Exterior at night

The Center at night

Side Entrance

The entrance of the CSGS

Heather Love audience

The audience listens as Lauren Berlant introduces Heather Love in 2014

Class discussion

Students participate in a classroom discussion at the Center

Héctor Carrillo

Héctor Carrillo talks with students after his book talk in 2018

Joan Scott

Joan Scott speaking at the Center in 2017


Students listen to panelists present in 2017

Community room

The Community Room at 5733 S University

center door

Center entrance

5733 exterior

The exterior of 5733 S University

Bhanu Kapil

Poet Bhanu Kapil at the Center in 2016

Annual Lectures

Iris Marion Young Distinguished Faculty Lecture

Each year, CSGS hosts the Iris Marion Young Distinguished Faculty Lecture featuring University of Chicago faculty doing innovative interdisciplinary work. On Thursday, January 19 at 5:00pm, Waldo E. Johnson, Jr., Professor, Crown Family School of Social Work, Policy and Practice and Vice Provost, delivered the 2023 lecture, "Dismantling Social Difference for Advancing Justice":

In his lecture “Dismantling Social Difference for Advancing Justice”, Professor Johnson explores Iris Young’s theory of social difference, which posits that society is divided into groups based on various forms of oppression and privilege. Social difference is a lens for examining how social, economic, and political factors impact urban black males' lives and lived experiences and their various justice experiences over the life course. Race, gender, class, and social identities are considered as intersectional, uniquely shaping the life course positioning and outcomes of urban black males.

A recording of Professor Johnson's talk is available on our YouTube channel.

As part of its tenth anniversary celebration in 2006, the Center renamed this annual lecture to honor Iris Marion Young. Young was a professor of political science at the University of Chicago and was affiliated with the Center and the Human Rights program. She was a widely known and well-respected contemporary political and feminist social theorist, concerned with normative analysis of public policy. Learn more about Iris Marion Young.

Past speakers include: Rochona Majumdar (South Asian Languages and Civilizations and Cinema and Media Studies), Martha Feldman (Music), Jennifer Wild (Cinema and Media Studies and Romance Languages and Literatures), Linda Zerilli (Political Science), Daisy Delogu (Romance Languages & Literatures), Martha Nussbaum (Law/Philosophy), Jennifer Cole (Comparative Human Development), Deborah Nelson (English), Susan Gal (Anthropology), Leora Auslander (History), Cathy J. Cohen (Political Science), Mary Anne Case (Law), Lauren Berlant (English), Christine Stansell (History), Martha McClintock (Psychology/Comparative Human Development), Jean Comaroff (Anthropology), Amy Hollywood (Divinity), George Chauncey (History), Wendy Doniger (Divinity), Jacqueline Bhabha (Human Rights), and Saba Mahmood (Anthropology).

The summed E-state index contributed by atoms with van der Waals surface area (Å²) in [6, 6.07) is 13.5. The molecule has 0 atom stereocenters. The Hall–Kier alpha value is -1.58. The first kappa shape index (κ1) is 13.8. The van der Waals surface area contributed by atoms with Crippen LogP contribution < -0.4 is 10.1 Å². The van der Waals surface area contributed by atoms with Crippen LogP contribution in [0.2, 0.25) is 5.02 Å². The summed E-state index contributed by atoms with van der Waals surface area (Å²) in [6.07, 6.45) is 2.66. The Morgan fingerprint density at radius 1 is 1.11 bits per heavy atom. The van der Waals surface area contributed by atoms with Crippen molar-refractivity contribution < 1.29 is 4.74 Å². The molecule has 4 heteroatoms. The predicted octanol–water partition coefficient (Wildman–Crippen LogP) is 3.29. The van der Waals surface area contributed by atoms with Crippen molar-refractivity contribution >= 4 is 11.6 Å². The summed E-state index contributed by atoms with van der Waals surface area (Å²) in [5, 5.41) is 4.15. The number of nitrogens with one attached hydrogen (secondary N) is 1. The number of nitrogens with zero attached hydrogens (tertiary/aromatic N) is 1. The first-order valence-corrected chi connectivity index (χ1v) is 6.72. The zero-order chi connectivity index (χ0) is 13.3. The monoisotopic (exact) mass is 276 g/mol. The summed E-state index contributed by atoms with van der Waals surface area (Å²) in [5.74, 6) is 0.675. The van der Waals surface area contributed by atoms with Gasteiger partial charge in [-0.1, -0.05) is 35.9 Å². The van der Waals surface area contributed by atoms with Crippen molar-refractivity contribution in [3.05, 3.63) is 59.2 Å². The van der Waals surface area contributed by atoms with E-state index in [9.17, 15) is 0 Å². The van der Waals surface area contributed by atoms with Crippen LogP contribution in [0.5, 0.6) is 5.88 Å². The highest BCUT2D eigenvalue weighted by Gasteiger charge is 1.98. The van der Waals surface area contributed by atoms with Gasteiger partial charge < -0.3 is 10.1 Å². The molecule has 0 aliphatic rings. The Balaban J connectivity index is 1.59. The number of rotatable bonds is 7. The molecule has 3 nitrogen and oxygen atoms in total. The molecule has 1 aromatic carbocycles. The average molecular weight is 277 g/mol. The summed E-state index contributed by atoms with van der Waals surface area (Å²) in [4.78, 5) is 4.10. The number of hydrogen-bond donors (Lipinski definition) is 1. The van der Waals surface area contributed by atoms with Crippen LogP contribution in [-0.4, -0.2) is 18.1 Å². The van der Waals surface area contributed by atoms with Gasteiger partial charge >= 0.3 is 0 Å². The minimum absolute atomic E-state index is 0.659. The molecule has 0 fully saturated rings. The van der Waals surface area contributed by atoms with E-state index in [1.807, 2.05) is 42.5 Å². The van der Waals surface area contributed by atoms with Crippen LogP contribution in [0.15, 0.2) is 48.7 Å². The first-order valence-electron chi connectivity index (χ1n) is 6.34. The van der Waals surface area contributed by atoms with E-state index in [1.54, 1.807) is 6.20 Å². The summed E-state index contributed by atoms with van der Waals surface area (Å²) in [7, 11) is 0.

Lauren Berlant Memorial Lecture

To honor Prof. Lauren Berlant’s intellectual legacy, the Department of English and the Center for the Study of Gender and Sexuality propose a joint annual lecture series to start in Spring 2023. This annual lecture takes its form and inspiration from the Worlding, Writing project that Lauren ran for several years through 3CT and CSGS. The purpose of this project was, in Lauren’s words, “to explore new modes of writing and reading - not in an effort to affirm expertise but to imagine productive idioms for critical engagement and to assemble novel ways of attending to socio-political phenomena.” The invited speaker will be someone whose work draws on Lauren’s intellectual legacy, and/or who is pushing the boundaries of writing and reading in ways that resonate with the Worlding, Writing project. The speaker can be an academic, an artist, or an activist.

On Thursday, April 13 at 5:00pm, Paul Lisicky (Associate Professor, MFA Program in Creative Writing and English Department, Rutgers University and author of Later: My Life at the Edge of the World) will deliver the inaugural Lauren Berlant Memorial Lecture, “Later And Sooner: The Long Legacy Of HIV.” Paul Lisicky will be reading selections from his 2020 memoir, Later, and his memoir-in-progress, Sooner.

Distinguished Alumnae/i Lectures

Each Spring, the CSGS welcomes a UChicago alumnae/i working in the field of gender and sexuality back to present their work.

On Monday, May 8 at 5:00pm, Moon Duchin (PhD, Mathematics, 2005; Professor of Mathematics at Tufts University and founder of the MGGG Redistricting Lab) will deliver the 2023 Distinguished Alumni Lecture, “Majority Rules?: Thinking About Representation”:

Representative democracy means that we designate people to govern for us; but what kind of reflection do we seek? From Untouchables in India to Hungarian speakers in Slovenia to Maori electorates in New Zealand to regional apportionment schemes and gender quotas around the world, democracies have developed many mechanisms for adjusting representation to be more representative. In this talk I will look at elections as systems and ask about the alignment of our mechanisms with our ideals.